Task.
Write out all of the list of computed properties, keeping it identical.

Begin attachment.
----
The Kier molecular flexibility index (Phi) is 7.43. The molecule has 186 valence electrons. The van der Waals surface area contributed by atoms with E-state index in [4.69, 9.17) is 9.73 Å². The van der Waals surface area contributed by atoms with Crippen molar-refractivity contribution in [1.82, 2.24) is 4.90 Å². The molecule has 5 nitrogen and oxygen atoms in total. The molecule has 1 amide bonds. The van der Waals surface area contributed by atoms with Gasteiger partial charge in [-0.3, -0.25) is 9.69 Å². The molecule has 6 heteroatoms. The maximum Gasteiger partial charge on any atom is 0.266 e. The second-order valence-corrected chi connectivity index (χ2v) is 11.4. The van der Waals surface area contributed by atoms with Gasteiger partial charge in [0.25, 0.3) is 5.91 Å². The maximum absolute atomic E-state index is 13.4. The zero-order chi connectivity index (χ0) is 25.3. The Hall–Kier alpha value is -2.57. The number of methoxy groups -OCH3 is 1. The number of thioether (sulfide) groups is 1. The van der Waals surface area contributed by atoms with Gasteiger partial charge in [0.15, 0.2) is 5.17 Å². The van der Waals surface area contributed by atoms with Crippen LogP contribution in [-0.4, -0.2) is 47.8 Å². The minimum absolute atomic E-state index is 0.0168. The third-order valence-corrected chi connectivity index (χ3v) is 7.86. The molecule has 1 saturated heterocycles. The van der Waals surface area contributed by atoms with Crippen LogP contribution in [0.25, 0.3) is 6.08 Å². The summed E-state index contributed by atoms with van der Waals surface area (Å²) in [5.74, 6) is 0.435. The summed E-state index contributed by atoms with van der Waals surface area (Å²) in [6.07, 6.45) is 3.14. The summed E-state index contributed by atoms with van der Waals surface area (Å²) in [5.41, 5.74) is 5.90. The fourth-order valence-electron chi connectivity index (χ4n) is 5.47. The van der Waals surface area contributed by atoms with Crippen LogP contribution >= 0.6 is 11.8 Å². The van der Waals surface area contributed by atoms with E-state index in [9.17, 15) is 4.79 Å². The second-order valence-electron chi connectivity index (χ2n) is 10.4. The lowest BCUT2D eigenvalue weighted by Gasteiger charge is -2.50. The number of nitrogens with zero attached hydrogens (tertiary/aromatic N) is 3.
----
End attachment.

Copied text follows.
The Kier molecular flexibility index (Phi) is 7.43. The molecule has 186 valence electrons. The van der Waals surface area contributed by atoms with E-state index in [4.69, 9.17) is 9.73 Å². The van der Waals surface area contributed by atoms with Crippen molar-refractivity contribution in [1.82, 2.24) is 4.90 Å². The molecule has 5 nitrogen and oxygen atoms in total. The molecule has 1 amide bonds. The van der Waals surface area contributed by atoms with Gasteiger partial charge in [-0.3, -0.25) is 9.69 Å². The molecule has 6 heteroatoms. The maximum Gasteiger partial charge on any atom is 0.266 e. The second-order valence-corrected chi connectivity index (χ2v) is 11.4. The van der Waals surface area contributed by atoms with Gasteiger partial charge in [0.25, 0.3) is 5.91 Å². The maximum absolute atomic E-state index is 13.4. The zero-order chi connectivity index (χ0) is 25.3. The Hall–Kier alpha value is -2.57. The number of methoxy groups -OCH3 is 1. The number of thioether (sulfide) groups is 1. The van der Waals surface area contributed by atoms with Gasteiger partial charge in [0.15, 0.2) is 5.17 Å². The van der Waals surface area contributed by atoms with Crippen LogP contribution in [-0.4, -0.2) is 47.8 Å². The minimum absolute atomic E-state index is 0.0168. The third-order valence-corrected chi connectivity index (χ3v) is 7.86. The molecule has 1 saturated heterocycles. The van der Waals surface area contributed by atoms with Crippen LogP contribution in [0.25, 0.3) is 6.08 Å². The summed E-state index contributed by atoms with van der Waals surface area (Å²) in [5.74, 6) is 0.435. The summed E-state index contributed by atoms with van der Waals surface area (Å²) in [6.07, 6.45) is 3.14. The summed E-state index contributed by atoms with van der Waals surface area (Å²) in [5.41, 5.74) is 5.90. The fourth-order valence-electron chi connectivity index (χ4n) is 5.47. The van der Waals surface area contributed by atoms with Crippen LogP contribution >= 0.6 is 11.8 Å². The van der Waals surface area contributed by atoms with E-state index in [9.17, 15) is 4.79 Å². The second-order valence-electron chi connectivity index (χ2n) is 10.4. The lowest BCUT2D eigenvalue weighted by Gasteiger charge is -2.50. The number of nitrogens with zero attached hydrogens (tertiary/aromatic N) is 3.